Michael Roesslein:

There’s stuff that is universal to everyone.

Christopher Blakeslee:

And medication reduction is huge. I mean, that’s what was holding me back. And then there’s the toxins and the parasites. And on top of that, the pain neuroscience helps all these things. So there are principles that set the base for the foundation to work. It’s become my life’s mission now that I don’t want anybody to go through what I went through because it was entirely unnecessary and shockingly reversible. I mean, I never thought my body would heal like this. I had nerve pain off the charts. I couldn’t eat sugar for years.

Michael Roesslein:

I wouldn’t even known it was possible honestly. And I’ve seen a lot of pretty remarkable recoveries and I wouldn’t set those kind of expectations for somebody in that condition. That’s like so over the line of what I’ve ever seen somebody recover from.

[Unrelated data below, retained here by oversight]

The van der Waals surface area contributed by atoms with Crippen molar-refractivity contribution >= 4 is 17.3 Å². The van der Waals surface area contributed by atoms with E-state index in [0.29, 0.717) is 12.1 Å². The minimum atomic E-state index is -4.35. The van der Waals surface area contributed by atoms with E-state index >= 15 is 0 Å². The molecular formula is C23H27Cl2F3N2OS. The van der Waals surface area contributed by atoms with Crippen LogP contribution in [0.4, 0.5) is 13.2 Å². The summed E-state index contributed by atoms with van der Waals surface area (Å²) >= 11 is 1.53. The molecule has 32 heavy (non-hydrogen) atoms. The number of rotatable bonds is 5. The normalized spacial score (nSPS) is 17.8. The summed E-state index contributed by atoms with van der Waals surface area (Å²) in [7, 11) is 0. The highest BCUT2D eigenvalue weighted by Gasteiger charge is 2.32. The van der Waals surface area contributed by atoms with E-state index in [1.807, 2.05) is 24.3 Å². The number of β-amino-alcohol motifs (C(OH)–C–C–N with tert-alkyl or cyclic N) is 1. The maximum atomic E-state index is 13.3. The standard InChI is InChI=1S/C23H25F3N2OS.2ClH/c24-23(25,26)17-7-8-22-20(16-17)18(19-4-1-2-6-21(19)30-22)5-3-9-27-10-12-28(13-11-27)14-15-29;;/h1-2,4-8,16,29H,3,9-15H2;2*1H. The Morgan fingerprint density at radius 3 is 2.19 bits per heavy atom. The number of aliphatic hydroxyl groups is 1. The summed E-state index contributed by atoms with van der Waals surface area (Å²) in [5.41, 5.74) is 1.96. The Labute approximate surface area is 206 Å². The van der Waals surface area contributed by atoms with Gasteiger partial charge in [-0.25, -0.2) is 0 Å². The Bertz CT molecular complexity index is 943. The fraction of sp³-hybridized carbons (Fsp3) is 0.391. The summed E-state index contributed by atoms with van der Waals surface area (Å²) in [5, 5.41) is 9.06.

Christopher Blakeslee:

I set my goal as an abstract improvement because I was like, I don’t know what the ceiling is for me.

Michael Roesslein:

I can feel better than I did yesterday.

Christopher Blakeslee:

Yeah. Better in three months is what I’d say. And a lot of people don’t realize, they think like with me it was just a hundred percent successes, even when I started getting better. It’s like, no, I kept going across the line and flaring up.

Michael Roesslein:

Yeah. This is not linear.

Christopher Blakeslee:

That I had histamine intolerance and I had to address that. And just so many things around the margins where there were these failures and such. But there are so many things that could be done in those circumstances for this, just the pain, oh man.

Michael Roesslein: